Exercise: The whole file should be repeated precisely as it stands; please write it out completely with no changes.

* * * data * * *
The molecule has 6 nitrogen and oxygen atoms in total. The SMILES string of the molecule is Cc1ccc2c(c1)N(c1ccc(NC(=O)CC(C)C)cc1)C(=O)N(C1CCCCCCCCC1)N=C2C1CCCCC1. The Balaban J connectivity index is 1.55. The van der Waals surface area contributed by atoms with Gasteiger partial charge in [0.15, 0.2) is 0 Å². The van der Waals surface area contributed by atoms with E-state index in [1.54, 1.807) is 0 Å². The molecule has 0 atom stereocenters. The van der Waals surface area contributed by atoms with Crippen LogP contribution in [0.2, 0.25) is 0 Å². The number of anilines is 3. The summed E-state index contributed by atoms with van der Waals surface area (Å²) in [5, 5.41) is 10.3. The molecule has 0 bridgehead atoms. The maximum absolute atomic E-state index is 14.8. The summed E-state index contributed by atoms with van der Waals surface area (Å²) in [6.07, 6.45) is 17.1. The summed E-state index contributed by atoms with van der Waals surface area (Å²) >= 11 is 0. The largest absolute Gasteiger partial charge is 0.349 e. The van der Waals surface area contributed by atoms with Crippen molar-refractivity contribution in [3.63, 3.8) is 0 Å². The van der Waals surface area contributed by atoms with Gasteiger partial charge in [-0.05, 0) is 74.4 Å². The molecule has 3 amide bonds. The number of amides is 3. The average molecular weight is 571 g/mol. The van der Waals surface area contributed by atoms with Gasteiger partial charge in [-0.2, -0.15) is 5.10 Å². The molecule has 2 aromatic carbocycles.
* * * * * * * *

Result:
The molecule has 6 nitrogen and oxygen atoms in total. The SMILES string of the molecule is Cc1ccc2c(c1)N(c1ccc(NC(=O)CC(C)C)cc1)C(=O)N(C1CCCCCCCCC1)N=C2C1CCCCC1. The Balaban J connectivity index is 1.55. The van der Waals surface area contributed by atoms with Gasteiger partial charge in [0.15, 0.2) is 0 Å². The van der Waals surface area contributed by atoms with E-state index in [1.54, 1.807) is 0 Å². The molecule has 0 atom stereocenters. The van der Waals surface area contributed by atoms with Crippen LogP contribution in [0.2, 0.25) is 0 Å². The number of anilines is 3. The summed E-state index contributed by atoms with van der Waals surface area (Å²) in [5, 5.41) is 10.3. The molecule has 0 bridgehead atoms. The maximum absolute atomic E-state index is 14.8. The summed E-state index contributed by atoms with van der Waals surface area (Å²) in [6.07, 6.45) is 17.1. The summed E-state index contributed by atoms with van der Waals surface area (Å²) >= 11 is 0. The largest absolute Gasteiger partial charge is 0.349 e. The van der Waals surface area contributed by atoms with Crippen molar-refractivity contribution in [3.63, 3.8) is 0 Å². The van der Waals surface area contributed by atoms with Gasteiger partial charge in [-0.05, 0) is 74.4 Å². The molecule has 3 amide bonds. The number of amides is 3. The average molecular weight is 571 g/mol. The van der Waals surface area contributed by atoms with Gasteiger partial charge in [-0.2, -0.15) is 5.10 Å². The molecule has 2 aromatic carbocycles.